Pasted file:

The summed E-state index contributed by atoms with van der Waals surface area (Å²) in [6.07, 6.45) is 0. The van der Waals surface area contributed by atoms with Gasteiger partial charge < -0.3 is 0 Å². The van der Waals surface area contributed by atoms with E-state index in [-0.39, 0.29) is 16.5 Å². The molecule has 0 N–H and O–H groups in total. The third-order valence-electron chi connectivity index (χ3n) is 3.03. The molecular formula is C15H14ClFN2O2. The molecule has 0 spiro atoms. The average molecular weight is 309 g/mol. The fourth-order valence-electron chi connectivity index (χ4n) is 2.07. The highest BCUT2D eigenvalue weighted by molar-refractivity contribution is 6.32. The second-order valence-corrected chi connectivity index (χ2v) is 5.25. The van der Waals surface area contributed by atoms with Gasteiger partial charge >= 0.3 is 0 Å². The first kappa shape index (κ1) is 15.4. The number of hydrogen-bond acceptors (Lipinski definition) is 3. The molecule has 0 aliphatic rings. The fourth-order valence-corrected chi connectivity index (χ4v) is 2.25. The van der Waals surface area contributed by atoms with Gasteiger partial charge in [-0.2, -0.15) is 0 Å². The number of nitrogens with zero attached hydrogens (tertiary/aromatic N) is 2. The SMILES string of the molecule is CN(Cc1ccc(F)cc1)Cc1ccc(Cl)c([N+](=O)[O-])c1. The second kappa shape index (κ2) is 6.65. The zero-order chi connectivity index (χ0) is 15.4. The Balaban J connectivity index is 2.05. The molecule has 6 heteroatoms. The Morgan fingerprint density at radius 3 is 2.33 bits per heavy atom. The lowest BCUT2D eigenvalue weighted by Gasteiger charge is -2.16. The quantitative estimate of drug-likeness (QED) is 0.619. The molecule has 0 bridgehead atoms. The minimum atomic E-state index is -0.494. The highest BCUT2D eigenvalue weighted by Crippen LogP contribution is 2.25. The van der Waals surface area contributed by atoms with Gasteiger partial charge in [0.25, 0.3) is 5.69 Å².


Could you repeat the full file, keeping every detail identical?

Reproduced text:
The summed E-state index contributed by atoms with van der Waals surface area (Å²) in [6.07, 6.45) is 0. The van der Waals surface area contributed by atoms with Gasteiger partial charge < -0.3 is 0 Å². The van der Waals surface area contributed by atoms with E-state index in [-0.39, 0.29) is 16.5 Å². The molecule has 0 N–H and O–H groups in total. The third-order valence-electron chi connectivity index (χ3n) is 3.03. The molecular formula is C15H14ClFN2O2. The molecule has 0 spiro atoms. The average molecular weight is 309 g/mol. The fourth-order valence-electron chi connectivity index (χ4n) is 2.07. The highest BCUT2D eigenvalue weighted by molar-refractivity contribution is 6.32. The second-order valence-corrected chi connectivity index (χ2v) is 5.25. The van der Waals surface area contributed by atoms with Gasteiger partial charge >= 0.3 is 0 Å². The first kappa shape index (κ1) is 15.4. The number of hydrogen-bond acceptors (Lipinski definition) is 3. The molecule has 0 aliphatic rings. The fourth-order valence-corrected chi connectivity index (χ4v) is 2.25. The van der Waals surface area contributed by atoms with Gasteiger partial charge in [-0.2, -0.15) is 0 Å². The number of nitrogens with zero attached hydrogens (tertiary/aromatic N) is 2. The SMILES string of the molecule is CN(Cc1ccc(F)cc1)Cc1ccc(Cl)c([N+](=O)[O-])c1. The second kappa shape index (κ2) is 6.65. The zero-order chi connectivity index (χ0) is 15.4. The Balaban J connectivity index is 2.05. The molecule has 6 heteroatoms. The Morgan fingerprint density at radius 3 is 2.33 bits per heavy atom. The lowest BCUT2D eigenvalue weighted by Gasteiger charge is -2.16. The quantitative estimate of drug-likeness (QED) is 0.619. The molecule has 0 bridgehead atoms. The minimum atomic E-state index is -0.494. The highest BCUT2D eigenvalue weighted by Crippen LogP contribution is 2.25. The van der Waals surface area contributed by atoms with Gasteiger partial charge in [0.25, 0.3) is 5.69 Å².